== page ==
Day in the life … domiciliary optician Joshua

Would you like to help people, in a range of environments, in a job that ensures you are always on the move and constantly facing new challenges? Joshua Wainwright FBDO FdSc BA (Hons) works for Specsavers Domiciliary, delivering eyecare to those who can’t get to the practice due to health or mobility issues. Alongside this he is a trainer and is studying to further develop his low vision skills and knowledge

Describe your typical day.

The night before I’m due to work, I print off my schedule which provides me with a list of venues, the patients’ places of residence. I establish what time I need to set off in the morning. Sometimes this can be a long drive, other days it could be 30 seconds down the road. 

Bringing lunch before I leave

The corporate car needs to be loaded and unloaded every morning and night, so setting the car up with the correct equipment for the day is key. A delivery day will require full fitting kit to enable me to fit adjust spectacles so they fit the patient perfectly, a testing day will need frames for people to try on, trials sets to allow the optometrist to carry out the sight test, etc. 

The patients we see tend to be over 80 years old which can have its challenges, but you do hear some cracking stories along the way. 

We also see younger patients and even children too, generally those with a physical disability or mental health issue. The beauty and the curse of domiciliary work is until the front door has been opened you have no idea what you’ll be confronted with; it certainly keeps you on your toes.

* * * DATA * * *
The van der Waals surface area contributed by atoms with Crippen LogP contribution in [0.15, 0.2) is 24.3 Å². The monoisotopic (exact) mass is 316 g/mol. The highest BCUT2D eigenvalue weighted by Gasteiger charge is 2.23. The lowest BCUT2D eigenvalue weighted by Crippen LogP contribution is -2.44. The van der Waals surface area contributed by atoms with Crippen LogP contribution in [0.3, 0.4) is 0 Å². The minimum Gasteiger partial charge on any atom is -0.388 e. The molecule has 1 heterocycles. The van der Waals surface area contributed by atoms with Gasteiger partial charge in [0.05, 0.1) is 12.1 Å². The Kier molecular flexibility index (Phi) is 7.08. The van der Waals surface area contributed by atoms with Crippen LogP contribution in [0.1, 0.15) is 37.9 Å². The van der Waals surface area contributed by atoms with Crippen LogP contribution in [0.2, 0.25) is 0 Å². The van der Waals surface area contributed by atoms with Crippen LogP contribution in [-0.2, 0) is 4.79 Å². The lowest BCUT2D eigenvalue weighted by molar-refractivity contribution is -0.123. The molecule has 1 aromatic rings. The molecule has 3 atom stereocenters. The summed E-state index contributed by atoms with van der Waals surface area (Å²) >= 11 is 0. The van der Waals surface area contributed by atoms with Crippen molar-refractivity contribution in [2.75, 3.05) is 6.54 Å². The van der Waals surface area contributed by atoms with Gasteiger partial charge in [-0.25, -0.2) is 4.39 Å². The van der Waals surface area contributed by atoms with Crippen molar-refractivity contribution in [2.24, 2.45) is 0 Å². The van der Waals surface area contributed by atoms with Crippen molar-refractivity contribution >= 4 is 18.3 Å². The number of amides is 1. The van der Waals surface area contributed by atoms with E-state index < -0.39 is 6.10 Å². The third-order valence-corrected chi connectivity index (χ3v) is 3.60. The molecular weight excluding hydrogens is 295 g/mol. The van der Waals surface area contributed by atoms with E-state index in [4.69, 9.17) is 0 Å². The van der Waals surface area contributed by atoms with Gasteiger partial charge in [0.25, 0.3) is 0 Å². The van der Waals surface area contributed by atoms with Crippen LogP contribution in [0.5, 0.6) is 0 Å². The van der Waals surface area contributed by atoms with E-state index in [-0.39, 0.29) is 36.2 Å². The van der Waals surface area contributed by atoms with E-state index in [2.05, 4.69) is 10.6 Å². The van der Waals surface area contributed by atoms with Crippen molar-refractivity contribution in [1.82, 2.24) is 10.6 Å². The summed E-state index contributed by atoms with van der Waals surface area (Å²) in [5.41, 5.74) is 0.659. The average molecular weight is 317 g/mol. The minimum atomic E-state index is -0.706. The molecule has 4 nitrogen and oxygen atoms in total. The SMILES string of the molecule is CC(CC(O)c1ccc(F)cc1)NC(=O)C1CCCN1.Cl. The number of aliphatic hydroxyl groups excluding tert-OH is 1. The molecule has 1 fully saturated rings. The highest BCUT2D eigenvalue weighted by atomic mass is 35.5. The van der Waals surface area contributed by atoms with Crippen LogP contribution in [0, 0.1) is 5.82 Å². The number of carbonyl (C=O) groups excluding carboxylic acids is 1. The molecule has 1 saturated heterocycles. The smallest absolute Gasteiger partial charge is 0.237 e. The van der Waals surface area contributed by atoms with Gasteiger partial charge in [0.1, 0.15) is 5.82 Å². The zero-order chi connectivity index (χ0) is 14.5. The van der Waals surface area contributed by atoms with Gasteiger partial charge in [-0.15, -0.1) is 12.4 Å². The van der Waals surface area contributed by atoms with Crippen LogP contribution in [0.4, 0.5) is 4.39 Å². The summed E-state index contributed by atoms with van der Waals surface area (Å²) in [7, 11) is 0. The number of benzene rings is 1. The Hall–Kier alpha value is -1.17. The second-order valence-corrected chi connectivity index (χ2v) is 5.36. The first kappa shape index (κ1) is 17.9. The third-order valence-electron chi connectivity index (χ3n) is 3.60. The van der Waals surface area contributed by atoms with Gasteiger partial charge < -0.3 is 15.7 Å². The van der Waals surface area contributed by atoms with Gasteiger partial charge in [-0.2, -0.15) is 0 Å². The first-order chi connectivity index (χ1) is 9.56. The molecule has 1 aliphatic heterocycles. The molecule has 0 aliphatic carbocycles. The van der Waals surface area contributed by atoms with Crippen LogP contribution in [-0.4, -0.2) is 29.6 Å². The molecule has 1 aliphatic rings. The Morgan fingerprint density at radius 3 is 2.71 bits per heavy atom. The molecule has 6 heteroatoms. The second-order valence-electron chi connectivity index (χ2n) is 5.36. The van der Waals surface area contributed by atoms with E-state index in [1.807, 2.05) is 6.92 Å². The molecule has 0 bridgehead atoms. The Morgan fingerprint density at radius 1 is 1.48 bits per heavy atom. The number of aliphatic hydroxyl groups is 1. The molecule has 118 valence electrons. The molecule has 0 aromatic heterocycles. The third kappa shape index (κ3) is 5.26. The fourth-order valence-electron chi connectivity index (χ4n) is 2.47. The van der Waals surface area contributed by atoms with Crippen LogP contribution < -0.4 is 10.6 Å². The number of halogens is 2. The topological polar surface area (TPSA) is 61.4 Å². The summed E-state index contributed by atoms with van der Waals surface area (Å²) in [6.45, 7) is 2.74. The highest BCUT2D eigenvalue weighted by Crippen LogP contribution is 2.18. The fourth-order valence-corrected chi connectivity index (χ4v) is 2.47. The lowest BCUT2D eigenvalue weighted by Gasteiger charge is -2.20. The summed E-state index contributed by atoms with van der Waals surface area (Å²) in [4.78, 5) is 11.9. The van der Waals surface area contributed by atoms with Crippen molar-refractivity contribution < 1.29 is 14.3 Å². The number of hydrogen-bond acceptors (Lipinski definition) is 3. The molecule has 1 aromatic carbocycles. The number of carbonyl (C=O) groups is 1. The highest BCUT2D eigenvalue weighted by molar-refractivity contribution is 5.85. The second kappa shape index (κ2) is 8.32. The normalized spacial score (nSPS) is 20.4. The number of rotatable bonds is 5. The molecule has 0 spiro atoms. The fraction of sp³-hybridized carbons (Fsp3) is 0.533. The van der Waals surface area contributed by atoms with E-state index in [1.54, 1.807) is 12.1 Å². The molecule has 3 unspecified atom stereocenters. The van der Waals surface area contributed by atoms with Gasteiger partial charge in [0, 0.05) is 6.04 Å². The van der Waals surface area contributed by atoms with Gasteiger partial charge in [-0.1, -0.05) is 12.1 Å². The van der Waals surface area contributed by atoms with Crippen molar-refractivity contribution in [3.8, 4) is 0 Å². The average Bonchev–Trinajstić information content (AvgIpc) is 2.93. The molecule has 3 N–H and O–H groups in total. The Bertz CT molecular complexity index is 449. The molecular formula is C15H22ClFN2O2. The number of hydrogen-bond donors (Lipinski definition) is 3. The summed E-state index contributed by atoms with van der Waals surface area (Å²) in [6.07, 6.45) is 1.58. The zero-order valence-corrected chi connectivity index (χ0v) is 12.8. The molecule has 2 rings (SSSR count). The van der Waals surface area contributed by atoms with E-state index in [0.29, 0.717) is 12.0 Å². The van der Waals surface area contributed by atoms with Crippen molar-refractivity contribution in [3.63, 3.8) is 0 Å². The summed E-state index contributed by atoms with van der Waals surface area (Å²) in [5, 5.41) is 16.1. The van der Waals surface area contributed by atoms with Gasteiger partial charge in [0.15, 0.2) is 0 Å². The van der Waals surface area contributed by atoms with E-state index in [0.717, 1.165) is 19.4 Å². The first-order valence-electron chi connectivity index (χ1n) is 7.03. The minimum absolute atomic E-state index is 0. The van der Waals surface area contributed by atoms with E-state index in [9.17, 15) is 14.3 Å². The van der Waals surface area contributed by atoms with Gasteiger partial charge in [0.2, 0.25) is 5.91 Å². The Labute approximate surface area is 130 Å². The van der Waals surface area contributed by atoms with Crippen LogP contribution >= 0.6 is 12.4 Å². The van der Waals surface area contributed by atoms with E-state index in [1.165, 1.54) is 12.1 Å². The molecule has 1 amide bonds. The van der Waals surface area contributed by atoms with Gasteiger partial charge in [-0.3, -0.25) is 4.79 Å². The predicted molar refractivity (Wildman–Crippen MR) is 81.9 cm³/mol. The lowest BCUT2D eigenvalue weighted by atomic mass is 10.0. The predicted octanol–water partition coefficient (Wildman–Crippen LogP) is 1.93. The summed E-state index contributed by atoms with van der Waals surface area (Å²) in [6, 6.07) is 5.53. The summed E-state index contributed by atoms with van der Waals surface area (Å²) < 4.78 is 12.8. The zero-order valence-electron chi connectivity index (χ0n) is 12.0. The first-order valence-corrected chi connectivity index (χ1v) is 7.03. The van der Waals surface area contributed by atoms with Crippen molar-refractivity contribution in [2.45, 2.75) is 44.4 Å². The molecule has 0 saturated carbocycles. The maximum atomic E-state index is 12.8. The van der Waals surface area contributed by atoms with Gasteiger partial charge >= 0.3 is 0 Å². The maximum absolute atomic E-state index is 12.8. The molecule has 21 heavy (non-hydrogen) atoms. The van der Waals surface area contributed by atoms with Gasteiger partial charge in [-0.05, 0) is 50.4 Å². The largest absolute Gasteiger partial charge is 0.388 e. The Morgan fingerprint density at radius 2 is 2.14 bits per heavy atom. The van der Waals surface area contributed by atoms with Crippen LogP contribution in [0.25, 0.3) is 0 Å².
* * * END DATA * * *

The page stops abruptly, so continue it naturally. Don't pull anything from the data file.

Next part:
We test the patient’s eyes, doing a full refraction – this is the bit that gives us the numbers to make lenses to help our patients see as best as they can – and a thorough health check too. I’ve found there is a lot more pathology in domiciliary work than what I encountered in practice. Moreover, working in tandem with an optometrist means you’re right in the front seat of everything going on, you usually don’t see this in practice. 

We recommend spectacles where appropriate and refer on to specialists a fair bit too. Things like cataracts, macular degeneration, visual field defects give us plenty of opportunity to explore our knowledge and apply it more widely. 

I had to climb through a patients window as her door had broken. We arranged a locksmith to come and help her.

What do you start with every day?

A flask of tea in the car.

What do you love about your job?

The variety, every day is truly different. 

I love the variety of pathology we see! It really gives you something to think about when dispensing a patient with complex eye care needs compounded with perhaps physical or mental health concerns too. 

What are the challenges?

Deciding what is the best thing to do for a patient when they have limited or no capacity; with conditions such as dementia when the patients have no family to help come to a mutual decision can be tough. You’ve always got to put the patient first, so I sometimes call a colleague to make sure every angle has been

What do you do to wrap up the day and prepare for the next one?

Call the office team and let them know if we need to rebook anyone or follow up with. 

Unpack the car, prepare the paperwork to send to the office, have a cup of tea. 

There’s always time to pet a friendly dog

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